We all have tales from the road. Perhaps some are even tales of strange sights or sounds and the uncanny sense that whatever caused them is there . . . watching. This week, Rand McNally teams with Destination America’s Monsters and Mysteries in America, a TV series that travels the nation documenting first-hand accounts of encounters with legendary creatures, UFOs, and restless phantoms. The episode featuring the Pacific Northwest airs Sunday, March 31 at 10 pm E/P. To get ideas for your own mysterious road trip, read on.
Monsters and Mysteries: Pacific Northwest Episode
Here are some teasers—courtesy of the folks at Destination America. Learn more about legends of the Pacific Northwest on the all-new episode of Monsters and Mysteries in America, premiering Sunday, March 31 at 10 PM E/P on Destination America.
Sasquatch (Sierra Mountains, CA / Olympic Mountains, WA): The dark, tightly packed Pacific Northwest interior is filled with wildlife, including, some claim, Sasquatch or Bigfoot. Many adventurers are drawn to these mountains in search of this elusive creature; others have had chance, life-changing encounters with the monster.
Shanghai Tunnels (Portland, OR): Beneath the city lies a maze of tunnels once used for transporting goods between businesses and the Willamette River. Residents claim these chambers remain turbulent from horrors that took place 100 years ago; some claim to see spirits and phantom wolves in them.
Flathead Lake Monster (Flathead Lake, Polson, MT): Edging the Pacific Northwest region, Polson is a quaint town on Lake Flathead. As far back as 1889, there have been reports of a serpentine aquatic creature in the lake’s waters. Many are skeptical, but to those who have seen it, this monster is very, very real.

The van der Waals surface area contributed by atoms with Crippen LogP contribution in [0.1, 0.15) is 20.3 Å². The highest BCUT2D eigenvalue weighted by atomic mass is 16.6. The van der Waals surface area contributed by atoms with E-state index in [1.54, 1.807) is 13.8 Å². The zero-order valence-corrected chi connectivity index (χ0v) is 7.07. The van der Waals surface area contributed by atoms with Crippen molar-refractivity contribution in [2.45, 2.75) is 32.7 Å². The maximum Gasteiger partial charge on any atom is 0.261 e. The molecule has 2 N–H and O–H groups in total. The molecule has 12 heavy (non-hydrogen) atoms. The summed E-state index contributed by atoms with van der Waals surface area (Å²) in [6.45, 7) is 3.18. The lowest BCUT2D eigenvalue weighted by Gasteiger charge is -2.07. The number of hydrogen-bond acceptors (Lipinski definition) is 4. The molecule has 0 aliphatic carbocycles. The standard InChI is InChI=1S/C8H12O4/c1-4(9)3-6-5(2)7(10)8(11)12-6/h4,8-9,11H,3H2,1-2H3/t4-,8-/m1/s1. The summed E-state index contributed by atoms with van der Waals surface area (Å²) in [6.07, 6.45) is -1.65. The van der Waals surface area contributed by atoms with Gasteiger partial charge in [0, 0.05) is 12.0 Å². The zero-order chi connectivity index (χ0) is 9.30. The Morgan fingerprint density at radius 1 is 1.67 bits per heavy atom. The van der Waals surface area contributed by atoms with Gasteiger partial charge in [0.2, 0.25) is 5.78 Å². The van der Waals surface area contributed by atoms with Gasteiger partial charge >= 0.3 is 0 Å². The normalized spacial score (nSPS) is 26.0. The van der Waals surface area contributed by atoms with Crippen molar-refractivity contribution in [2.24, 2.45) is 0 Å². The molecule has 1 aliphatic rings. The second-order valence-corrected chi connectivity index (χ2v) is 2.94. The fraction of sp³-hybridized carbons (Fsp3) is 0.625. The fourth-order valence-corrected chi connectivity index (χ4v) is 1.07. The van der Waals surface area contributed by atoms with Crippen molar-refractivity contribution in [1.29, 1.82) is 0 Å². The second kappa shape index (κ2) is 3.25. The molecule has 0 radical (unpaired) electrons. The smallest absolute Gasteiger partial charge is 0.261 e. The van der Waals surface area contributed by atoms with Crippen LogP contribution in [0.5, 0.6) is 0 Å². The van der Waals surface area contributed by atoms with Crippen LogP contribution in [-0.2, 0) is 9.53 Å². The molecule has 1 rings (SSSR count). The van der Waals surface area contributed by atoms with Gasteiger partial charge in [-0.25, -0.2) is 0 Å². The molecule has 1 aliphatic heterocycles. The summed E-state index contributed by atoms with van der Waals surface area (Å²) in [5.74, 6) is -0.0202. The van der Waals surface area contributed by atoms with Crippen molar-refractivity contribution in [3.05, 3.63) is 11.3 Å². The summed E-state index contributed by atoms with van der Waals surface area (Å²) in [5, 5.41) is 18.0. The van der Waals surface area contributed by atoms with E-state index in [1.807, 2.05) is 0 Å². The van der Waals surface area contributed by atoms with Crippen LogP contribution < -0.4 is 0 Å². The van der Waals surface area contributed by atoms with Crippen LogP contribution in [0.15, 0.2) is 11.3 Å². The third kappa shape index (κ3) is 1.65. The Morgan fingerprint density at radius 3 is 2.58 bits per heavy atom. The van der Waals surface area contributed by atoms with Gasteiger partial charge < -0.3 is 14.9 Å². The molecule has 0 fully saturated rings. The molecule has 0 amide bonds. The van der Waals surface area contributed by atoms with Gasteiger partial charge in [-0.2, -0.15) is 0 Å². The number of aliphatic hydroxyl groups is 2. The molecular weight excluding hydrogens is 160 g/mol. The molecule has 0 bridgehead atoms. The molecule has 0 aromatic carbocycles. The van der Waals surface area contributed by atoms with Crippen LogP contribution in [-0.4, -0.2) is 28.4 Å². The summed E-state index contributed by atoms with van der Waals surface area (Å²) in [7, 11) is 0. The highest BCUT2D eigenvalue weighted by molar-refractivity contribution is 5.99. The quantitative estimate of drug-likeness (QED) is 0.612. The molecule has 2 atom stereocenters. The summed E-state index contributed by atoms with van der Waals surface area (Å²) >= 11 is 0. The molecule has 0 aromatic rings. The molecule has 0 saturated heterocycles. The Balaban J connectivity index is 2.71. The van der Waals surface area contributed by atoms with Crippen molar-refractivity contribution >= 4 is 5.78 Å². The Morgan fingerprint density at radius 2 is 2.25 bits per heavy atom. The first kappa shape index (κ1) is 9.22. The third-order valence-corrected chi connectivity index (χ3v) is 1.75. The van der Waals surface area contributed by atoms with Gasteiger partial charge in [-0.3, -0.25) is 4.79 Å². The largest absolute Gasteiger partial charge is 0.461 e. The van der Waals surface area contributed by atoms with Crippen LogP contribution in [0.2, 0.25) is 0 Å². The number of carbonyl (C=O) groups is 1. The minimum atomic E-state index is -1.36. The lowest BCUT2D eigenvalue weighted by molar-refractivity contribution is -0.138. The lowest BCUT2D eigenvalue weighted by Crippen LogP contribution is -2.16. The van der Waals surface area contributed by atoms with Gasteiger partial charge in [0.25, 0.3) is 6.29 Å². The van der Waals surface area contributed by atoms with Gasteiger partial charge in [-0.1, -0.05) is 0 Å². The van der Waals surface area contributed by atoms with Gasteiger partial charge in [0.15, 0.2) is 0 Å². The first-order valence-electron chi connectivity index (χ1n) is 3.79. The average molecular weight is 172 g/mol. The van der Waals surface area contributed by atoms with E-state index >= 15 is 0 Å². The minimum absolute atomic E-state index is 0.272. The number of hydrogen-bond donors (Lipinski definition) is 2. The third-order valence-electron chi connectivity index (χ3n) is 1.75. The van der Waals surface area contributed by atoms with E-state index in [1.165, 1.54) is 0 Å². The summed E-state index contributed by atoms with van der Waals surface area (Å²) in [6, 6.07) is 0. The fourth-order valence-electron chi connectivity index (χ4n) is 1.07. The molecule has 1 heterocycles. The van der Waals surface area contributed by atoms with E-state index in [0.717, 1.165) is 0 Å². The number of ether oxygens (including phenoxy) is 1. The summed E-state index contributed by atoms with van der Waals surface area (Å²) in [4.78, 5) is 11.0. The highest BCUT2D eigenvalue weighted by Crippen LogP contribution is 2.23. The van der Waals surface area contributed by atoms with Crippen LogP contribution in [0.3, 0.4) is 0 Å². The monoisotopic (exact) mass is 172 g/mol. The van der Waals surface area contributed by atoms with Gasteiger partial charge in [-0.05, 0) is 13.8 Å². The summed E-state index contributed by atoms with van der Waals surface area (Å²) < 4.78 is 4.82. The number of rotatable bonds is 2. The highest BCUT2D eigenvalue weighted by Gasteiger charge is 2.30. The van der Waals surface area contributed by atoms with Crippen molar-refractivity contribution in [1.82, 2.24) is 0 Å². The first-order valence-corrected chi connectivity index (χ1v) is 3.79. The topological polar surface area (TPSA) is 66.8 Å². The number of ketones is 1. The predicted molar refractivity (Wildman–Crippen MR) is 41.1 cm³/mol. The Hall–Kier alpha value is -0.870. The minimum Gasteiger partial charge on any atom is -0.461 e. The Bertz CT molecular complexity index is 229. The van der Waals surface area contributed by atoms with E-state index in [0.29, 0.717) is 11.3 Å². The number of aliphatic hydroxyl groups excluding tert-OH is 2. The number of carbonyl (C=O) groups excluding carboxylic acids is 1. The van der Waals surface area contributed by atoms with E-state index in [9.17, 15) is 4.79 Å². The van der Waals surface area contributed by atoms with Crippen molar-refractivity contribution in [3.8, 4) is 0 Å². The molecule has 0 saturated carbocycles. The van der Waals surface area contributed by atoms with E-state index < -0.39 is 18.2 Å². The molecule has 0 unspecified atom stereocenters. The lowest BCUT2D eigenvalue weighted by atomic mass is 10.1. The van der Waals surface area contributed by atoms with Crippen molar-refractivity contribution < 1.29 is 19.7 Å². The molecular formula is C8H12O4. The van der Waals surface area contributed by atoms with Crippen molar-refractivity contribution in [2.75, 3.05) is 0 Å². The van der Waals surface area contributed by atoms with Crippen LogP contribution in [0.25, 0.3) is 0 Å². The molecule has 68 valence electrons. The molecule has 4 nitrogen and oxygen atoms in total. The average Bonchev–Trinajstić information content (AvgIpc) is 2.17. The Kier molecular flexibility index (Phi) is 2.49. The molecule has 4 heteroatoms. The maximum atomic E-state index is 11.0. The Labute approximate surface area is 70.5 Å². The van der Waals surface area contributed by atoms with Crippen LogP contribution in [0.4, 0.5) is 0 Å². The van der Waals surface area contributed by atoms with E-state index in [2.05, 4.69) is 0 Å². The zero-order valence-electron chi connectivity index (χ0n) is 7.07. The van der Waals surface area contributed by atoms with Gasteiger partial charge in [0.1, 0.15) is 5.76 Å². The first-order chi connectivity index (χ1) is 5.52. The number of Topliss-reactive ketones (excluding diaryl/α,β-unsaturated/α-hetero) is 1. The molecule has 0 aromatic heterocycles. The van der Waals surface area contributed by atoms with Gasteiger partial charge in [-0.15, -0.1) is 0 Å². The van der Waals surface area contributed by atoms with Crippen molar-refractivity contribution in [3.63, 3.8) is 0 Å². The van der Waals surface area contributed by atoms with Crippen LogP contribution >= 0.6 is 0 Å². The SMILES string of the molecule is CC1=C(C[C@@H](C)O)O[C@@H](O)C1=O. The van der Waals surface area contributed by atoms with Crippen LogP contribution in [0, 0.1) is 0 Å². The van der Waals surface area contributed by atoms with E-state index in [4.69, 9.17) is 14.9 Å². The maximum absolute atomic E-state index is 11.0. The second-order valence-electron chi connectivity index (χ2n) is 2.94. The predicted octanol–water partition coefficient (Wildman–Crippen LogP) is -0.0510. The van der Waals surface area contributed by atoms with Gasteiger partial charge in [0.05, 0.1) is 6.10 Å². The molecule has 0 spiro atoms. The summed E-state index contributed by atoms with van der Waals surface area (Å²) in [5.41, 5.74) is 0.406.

Rand McNally Road Trip: Supernatural Pacific Northwest
Our road trip starts in Portland, OR, heads west through woods and wine country to the Oregon coast, and then north along the Pacific Coast Highway/Scenic Byway and into Washington State and the Olympic National Forest and Park. Below is a summary; the Supernatural Pacific Northwest Road Trip itself has detailed information about each sight and attraction.
Portland: What a storied past: Native American hunting grounds, frontier community, port city, timber town, railroad hub. What a shame its old buildings can’t talk. Or can they? Many claim to hear echoes of the past in the old haunts that now house boutique hotels, cozy restaurants and brewpubs, and vintage theaters. Others claim to see shadows of the past on old town streets and the eerie passageways beneath them.
Maybe you’ll see creepy shadows, too, on a Cascade Geographic Society tour of the Shanghai Tunnels, which were reportedly used in the city’s infamous shanghai trade of kidnapping men and forcing them to work as sailors. Women were kidnapped, too, and forced to work as prostitutes. One victim, a Native American man, is thought to haunt the tunnels in the form of a wolf. The spirit of another, a Native American woman, has been sighted above the tunnels. Elsewhere in town, be mindful of disembodied laughter, cries, and footsteps as well as the occasional inexplicably misplaced item.